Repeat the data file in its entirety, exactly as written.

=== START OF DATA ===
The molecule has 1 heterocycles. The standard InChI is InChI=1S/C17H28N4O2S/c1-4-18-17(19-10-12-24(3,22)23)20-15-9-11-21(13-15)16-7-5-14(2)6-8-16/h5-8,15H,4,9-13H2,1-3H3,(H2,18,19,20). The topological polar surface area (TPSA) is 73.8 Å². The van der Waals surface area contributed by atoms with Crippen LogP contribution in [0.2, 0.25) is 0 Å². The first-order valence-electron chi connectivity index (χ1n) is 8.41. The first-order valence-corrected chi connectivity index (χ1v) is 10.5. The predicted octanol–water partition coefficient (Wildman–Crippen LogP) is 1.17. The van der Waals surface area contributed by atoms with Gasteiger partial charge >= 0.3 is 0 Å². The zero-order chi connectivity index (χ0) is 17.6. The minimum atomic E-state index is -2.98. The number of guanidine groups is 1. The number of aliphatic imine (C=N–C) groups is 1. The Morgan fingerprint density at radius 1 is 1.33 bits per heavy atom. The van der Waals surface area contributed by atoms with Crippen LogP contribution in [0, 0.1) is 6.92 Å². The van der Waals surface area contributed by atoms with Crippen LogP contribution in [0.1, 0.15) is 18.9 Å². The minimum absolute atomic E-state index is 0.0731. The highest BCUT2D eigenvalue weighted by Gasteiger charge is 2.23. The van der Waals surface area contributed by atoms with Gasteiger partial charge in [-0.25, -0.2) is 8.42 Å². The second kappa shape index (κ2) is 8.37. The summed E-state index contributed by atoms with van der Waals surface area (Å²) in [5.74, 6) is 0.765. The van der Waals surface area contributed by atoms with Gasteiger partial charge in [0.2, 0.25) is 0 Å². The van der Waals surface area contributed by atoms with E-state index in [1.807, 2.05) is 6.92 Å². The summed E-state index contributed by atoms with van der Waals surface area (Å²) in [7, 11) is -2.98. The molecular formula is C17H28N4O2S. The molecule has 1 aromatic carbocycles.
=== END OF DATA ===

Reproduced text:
The molecule has 1 heterocycles. The standard InChI is InChI=1S/C17H28N4O2S/c1-4-18-17(19-10-12-24(3,22)23)20-15-9-11-21(13-15)16-7-5-14(2)6-8-16/h5-8,15H,4,9-13H2,1-3H3,(H2,18,19,20). The topological polar surface area (TPSA) is 73.8 Å². The van der Waals surface area contributed by atoms with Crippen LogP contribution in [0.2, 0.25) is 0 Å². The first-order valence-electron chi connectivity index (χ1n) is 8.41. The first-order valence-corrected chi connectivity index (χ1v) is 10.5. The predicted octanol–water partition coefficient (Wildman–Crippen LogP) is 1.17. The van der Waals surface area contributed by atoms with Gasteiger partial charge >= 0.3 is 0 Å². The zero-order chi connectivity index (χ0) is 17.6. The minimum atomic E-state index is -2.98. The number of guanidine groups is 1. The number of aliphatic imine (C=N–C) groups is 1. The Morgan fingerprint density at radius 1 is 1.33 bits per heavy atom. The van der Waals surface area contributed by atoms with Crippen LogP contribution in [0, 0.1) is 6.92 Å². The van der Waals surface area contributed by atoms with Crippen LogP contribution in [0.1, 0.15) is 18.9 Å². The minimum absolute atomic E-state index is 0.0731. The highest BCUT2D eigenvalue weighted by Gasteiger charge is 2.23. The van der Waals surface area contributed by atoms with Gasteiger partial charge in [-0.25, -0.2) is 8.42 Å². The second kappa shape index (κ2) is 8.37. The summed E-state index contributed by atoms with van der Waals surface area (Å²) in [5.74, 6) is 0.765. The van der Waals surface area contributed by atoms with Gasteiger partial charge in [0.2, 0.25) is 0 Å². The van der Waals surface area contributed by atoms with E-state index in [1.807, 2.05) is 6.92 Å². The summed E-state index contributed by atoms with van der Waals surface area (Å²) in [7, 11) is -2.98. The molecular formula is C17H28N4O2S. The molecule has 1 aromatic carbocycles.